The relationship of lean limb volume to performance in the handgrip and standing long jump tests in boys and girls, aged 11.6–13.2 years
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Twenty-three girls and 19 boys performed the handgrip and standing long jump (SLJ) tests. Their total forearm and leg volumes were calculated from circumference and length measurements and the lean volumes (bone + muscle) were calculated by making allowance for skinfold thickness. Although the boys were older than the girls (12.8 and 12.4 years), there was no significant difference in their heights or body masses. The absolute performances of the boys were superior to those of the girls in both tests (handgrip 234 and 205 N and SLJ 1.53 and 1.34 m), but when jumping performance was expressed as distance x body mass, there was no significant difference. In both tests, performance in terms of unit lean limb volume showed no significant gender difference. When performance was related to lean limb volume, both boys and girls showed a linear relationship in the two tests, with no significant difference between them. This absence of a gender difference contrasts with the results of a previous study on young adults and comparison shows that the relationships between lean limb volume and performance in the two tests for both boys and girls lie just below those of the young, adult females. The difference between the girls and the young adult females was just significant in the handgrip (p<0.05), but not significant in the SLJ (p>0.25), whereas the differences between the boys and young adult males were significant (p<0.01) in both tests. Thus it would appear that a gender difference in the performance of skeletal muscle develops during adolescence and possible contributory factors are discussed.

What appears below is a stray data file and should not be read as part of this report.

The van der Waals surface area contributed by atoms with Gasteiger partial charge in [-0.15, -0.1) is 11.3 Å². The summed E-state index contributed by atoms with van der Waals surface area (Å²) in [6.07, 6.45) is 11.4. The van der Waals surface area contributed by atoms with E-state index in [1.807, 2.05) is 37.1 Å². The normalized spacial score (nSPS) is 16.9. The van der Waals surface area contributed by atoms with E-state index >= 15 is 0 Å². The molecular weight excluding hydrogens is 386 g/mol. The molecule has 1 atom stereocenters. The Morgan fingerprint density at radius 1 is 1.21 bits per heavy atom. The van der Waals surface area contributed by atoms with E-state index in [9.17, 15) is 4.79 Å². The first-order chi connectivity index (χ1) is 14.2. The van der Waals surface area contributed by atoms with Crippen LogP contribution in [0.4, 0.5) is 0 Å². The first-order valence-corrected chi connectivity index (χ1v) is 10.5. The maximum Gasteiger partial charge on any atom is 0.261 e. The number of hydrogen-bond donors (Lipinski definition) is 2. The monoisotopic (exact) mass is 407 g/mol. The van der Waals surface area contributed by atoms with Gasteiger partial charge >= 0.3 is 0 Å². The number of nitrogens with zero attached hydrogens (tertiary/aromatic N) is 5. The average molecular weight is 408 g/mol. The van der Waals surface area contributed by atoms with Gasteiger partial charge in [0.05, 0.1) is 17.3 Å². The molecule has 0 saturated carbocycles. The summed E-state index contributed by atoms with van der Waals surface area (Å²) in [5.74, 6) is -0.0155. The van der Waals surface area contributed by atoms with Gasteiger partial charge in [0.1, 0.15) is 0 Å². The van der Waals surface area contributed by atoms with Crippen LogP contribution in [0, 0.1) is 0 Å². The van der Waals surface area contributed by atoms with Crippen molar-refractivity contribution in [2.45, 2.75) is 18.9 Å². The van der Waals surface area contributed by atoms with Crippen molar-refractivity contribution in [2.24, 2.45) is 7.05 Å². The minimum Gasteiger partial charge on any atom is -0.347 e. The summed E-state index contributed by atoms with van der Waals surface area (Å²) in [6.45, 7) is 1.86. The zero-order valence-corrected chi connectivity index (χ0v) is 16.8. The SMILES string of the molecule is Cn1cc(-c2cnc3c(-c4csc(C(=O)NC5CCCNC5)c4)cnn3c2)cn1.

Key wordsMuscle strength Handgrip Standing long jump Lean limb volume Children
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